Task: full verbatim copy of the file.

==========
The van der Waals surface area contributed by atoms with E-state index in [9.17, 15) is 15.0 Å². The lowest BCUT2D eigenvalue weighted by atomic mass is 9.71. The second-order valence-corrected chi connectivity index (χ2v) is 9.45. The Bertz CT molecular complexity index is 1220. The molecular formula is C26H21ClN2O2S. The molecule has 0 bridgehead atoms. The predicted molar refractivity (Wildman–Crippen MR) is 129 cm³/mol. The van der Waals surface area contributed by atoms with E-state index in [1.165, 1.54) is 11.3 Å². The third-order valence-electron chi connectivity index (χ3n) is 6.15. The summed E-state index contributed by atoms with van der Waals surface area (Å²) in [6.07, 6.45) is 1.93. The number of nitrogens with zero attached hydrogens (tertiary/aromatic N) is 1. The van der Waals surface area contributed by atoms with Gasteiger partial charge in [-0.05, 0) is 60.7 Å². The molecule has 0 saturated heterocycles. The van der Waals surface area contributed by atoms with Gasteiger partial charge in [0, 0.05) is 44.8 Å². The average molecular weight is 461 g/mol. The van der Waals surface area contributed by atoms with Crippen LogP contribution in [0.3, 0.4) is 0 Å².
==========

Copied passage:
The van der Waals surface area contributed by atoms with E-state index in [9.17, 15) is 15.0 Å². The lowest BCUT2D eigenvalue weighted by atomic mass is 9.71. The second-order valence-corrected chi connectivity index (χ2v) is 9.45. The Bertz CT molecular complexity index is 1220. The molecular formula is C26H21ClN2O2S. The molecule has 0 bridgehead atoms. The predicted molar refractivity (Wildman–Crippen MR) is 129 cm³/mol. The van der Waals surface area contributed by atoms with E-state index in [1.165, 1.54) is 11.3 Å². The third-order valence-electron chi connectivity index (χ3n) is 6.15. The summed E-state index contributed by atoms with van der Waals surface area (Å²) in [6.07, 6.45) is 1.93. The number of nitrogens with zero attached hydrogens (tertiary/aromatic N) is 1. The van der Waals surface area contributed by atoms with Gasteiger partial charge in [-0.05, 0) is 60.7 Å². The molecule has 0 saturated heterocycles. The van der Waals surface area contributed by atoms with Gasteiger partial charge in [0, 0.05) is 44.8 Å². The average molecular weight is 461 g/mol. The van der Waals surface area contributed by atoms with Crippen LogP contribution in [0.3, 0.4) is 0 Å².